Washington Babylon — May 26, 2009, 12:47 pm

Stepping Into It: Norm Coleman’s donors and their plans for “World Peace”

When I was writing last fall about then-Senator Norm Coleman’s friends and political donors, I received several tips about a curious Minnesota-based non-profit called the Step Into World Peace (SIWP) foundation. The board members of the foundation — whose website, which appears to have been recently taken down after I started reviewing it, announces that “World peace cannot happen alone, It can only happen together” – includes two of Coleman’s closest allies, businessmen Nasser Kazeminy and John B. Goodman, chairman of the Goodman Group.

I spent some time looking into the foundation, but eventually gave it up, as it wasn’t clear that it had any direct connection to Coleman. But with Kazeminy under federal investigation and Coleman’s ties to his donors the object of at least indirect scrutiny, it seemed like a good time to take another shot.

SIWP was founded in 2002 with the dual goals of “empower[ing] youth to build peace skills” and erecting two 9/11 “Freedom Fountain” memorials. One of the fountains—a computer-rendered image on the website showed the body inlaid with coins symbolizing fallen firefighters and an upper basin supported by pillars resembling the World Trade Center towers – was to be located in the Twin Cities area, with the second to be built in New York. SIWP also sold peace bandanas, peace promise wristbands, and even peace water—“because creating so much peace can make one thirsty.”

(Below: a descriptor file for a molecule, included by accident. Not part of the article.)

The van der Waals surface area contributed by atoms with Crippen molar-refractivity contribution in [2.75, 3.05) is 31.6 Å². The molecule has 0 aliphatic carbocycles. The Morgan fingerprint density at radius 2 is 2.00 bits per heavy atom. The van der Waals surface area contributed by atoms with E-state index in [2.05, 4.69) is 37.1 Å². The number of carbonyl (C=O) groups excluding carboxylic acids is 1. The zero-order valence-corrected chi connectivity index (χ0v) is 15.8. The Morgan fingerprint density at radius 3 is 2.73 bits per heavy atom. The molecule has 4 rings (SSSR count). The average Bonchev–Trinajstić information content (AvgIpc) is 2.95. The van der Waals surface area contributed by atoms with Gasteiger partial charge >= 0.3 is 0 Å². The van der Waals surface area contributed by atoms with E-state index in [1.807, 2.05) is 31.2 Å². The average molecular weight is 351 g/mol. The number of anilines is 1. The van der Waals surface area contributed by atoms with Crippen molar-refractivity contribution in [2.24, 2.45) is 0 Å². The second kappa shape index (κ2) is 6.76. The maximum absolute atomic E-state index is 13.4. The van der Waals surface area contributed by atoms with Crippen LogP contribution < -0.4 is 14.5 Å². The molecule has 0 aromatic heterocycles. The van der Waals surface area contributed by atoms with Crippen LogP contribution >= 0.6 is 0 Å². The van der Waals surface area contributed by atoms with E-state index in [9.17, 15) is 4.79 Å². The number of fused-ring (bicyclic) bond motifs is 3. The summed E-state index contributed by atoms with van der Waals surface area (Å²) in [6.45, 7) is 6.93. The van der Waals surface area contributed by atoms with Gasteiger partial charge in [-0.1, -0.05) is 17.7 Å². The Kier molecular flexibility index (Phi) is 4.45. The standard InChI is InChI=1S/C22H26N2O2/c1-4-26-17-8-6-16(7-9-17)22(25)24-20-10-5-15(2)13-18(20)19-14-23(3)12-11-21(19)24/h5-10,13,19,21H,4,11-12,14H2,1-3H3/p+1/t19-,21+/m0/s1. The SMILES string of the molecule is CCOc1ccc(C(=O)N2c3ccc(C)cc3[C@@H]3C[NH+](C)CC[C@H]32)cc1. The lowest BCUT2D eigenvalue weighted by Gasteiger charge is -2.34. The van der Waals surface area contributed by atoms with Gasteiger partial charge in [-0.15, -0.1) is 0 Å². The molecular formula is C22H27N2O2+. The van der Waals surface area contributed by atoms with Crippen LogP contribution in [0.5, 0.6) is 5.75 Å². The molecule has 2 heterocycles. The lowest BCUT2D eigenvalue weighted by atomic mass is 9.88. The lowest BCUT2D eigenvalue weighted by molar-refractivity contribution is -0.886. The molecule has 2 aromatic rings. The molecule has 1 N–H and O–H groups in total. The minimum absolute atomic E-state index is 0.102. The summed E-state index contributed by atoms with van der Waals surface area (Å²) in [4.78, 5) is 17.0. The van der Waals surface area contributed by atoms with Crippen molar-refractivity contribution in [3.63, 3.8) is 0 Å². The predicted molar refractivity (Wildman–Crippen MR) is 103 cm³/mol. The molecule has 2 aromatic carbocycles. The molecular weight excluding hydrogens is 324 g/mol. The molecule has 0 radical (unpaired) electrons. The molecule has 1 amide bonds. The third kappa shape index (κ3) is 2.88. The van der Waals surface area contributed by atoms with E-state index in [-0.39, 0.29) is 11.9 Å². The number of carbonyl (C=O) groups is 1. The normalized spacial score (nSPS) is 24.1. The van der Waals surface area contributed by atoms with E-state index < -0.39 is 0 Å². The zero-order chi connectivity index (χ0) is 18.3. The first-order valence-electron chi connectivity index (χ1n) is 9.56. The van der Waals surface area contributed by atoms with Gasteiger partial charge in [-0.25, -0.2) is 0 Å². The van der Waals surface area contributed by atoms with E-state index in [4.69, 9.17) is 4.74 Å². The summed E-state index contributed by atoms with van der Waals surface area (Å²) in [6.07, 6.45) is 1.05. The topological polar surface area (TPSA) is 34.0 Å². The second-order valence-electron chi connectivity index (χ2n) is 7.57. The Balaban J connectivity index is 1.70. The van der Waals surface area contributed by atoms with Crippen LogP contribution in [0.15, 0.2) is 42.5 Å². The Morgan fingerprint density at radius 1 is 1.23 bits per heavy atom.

Goodman and Kazeminy were among the original directors of SIWP (and still are, according to the most recent disclosure forms). Sherry Goodman, apparently John’s wife, is the president, and his son Shane is the CEO. The latter appears to be a sort of latter-day Maynard G. Krebs. “I was always aware of my surroundings, conscious of the entire world that I was born into,” his bio on the group’s website reads. “I believe in Peace.”

John Goodman is a major GOP donor, contributing $217,304 to the party’s candidates and causes over the last ten years according to FEC filings. Of this, $39,500 has gone to Senator Norm Coleman. Shane Goodman has contributed $10,900 to Republicans, with the lion’s share—$6,600—going to Coleman. Kazeminy and his relatives have also donated generously to the GOP and to Coleman.